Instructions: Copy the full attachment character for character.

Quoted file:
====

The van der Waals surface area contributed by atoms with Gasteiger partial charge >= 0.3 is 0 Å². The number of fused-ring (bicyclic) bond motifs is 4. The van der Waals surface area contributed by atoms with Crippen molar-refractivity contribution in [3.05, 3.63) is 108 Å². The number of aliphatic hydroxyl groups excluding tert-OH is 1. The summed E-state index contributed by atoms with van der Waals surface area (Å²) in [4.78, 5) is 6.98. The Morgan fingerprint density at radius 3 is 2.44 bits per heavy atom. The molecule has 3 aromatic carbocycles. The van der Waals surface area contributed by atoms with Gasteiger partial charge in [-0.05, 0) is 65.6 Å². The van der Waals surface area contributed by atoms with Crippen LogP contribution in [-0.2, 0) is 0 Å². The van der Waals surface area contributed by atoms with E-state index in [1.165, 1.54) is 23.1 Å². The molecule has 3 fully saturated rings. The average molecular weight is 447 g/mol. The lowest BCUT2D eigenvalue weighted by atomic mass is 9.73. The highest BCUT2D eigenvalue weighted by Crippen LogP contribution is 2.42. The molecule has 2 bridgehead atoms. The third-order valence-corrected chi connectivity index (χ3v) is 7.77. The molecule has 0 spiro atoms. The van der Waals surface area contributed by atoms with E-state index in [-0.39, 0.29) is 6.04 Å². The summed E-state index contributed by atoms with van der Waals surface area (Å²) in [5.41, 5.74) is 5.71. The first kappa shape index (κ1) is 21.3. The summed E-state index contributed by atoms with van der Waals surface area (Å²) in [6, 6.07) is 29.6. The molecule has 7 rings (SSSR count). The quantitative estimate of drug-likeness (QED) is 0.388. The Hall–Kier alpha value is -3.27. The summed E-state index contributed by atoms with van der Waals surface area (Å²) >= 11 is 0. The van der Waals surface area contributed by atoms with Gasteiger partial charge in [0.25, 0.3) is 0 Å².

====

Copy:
The van der Waals surface area contributed by atoms with Gasteiger partial charge >= 0.3 is 0 Å². The number of fused-ring (bicyclic) bond motifs is 4. The van der Waals surface area contributed by atoms with Crippen molar-refractivity contribution in [3.05, 3.63) is 108 Å². The number of aliphatic hydroxyl groups excluding tert-OH is 1. The summed E-state index contributed by atoms with van der Waals surface area (Å²) in [4.78, 5) is 6.98. The Morgan fingerprint density at radius 3 is 2.44 bits per heavy atom. The molecule has 3 aromatic carbocycles. The van der Waals surface area contributed by atoms with Gasteiger partial charge in [-0.05, 0) is 65.6 Å². The van der Waals surface area contributed by atoms with Crippen LogP contribution in [-0.2, 0) is 0 Å². The van der Waals surface area contributed by atoms with E-state index in [1.165, 1.54) is 23.1 Å². The molecule has 3 fully saturated rings. The average molecular weight is 447 g/mol. The lowest BCUT2D eigenvalue weighted by atomic mass is 9.73. The highest BCUT2D eigenvalue weighted by Crippen LogP contribution is 2.42. The molecule has 2 bridgehead atoms. The third-order valence-corrected chi connectivity index (χ3v) is 7.77. The molecule has 0 spiro atoms. The van der Waals surface area contributed by atoms with E-state index in [-0.39, 0.29) is 6.04 Å². The summed E-state index contributed by atoms with van der Waals surface area (Å²) in [5.41, 5.74) is 5.71. The first kappa shape index (κ1) is 21.3. The summed E-state index contributed by atoms with van der Waals surface area (Å²) in [6, 6.07) is 29.6. The molecule has 7 rings (SSSR count). The quantitative estimate of drug-likeness (QED) is 0.388. The Hall–Kier alpha value is -3.27. The summed E-state index contributed by atoms with van der Waals surface area (Å²) >= 11 is 0. The van der Waals surface area contributed by atoms with Gasteiger partial charge in [0.25, 0.3) is 0 Å².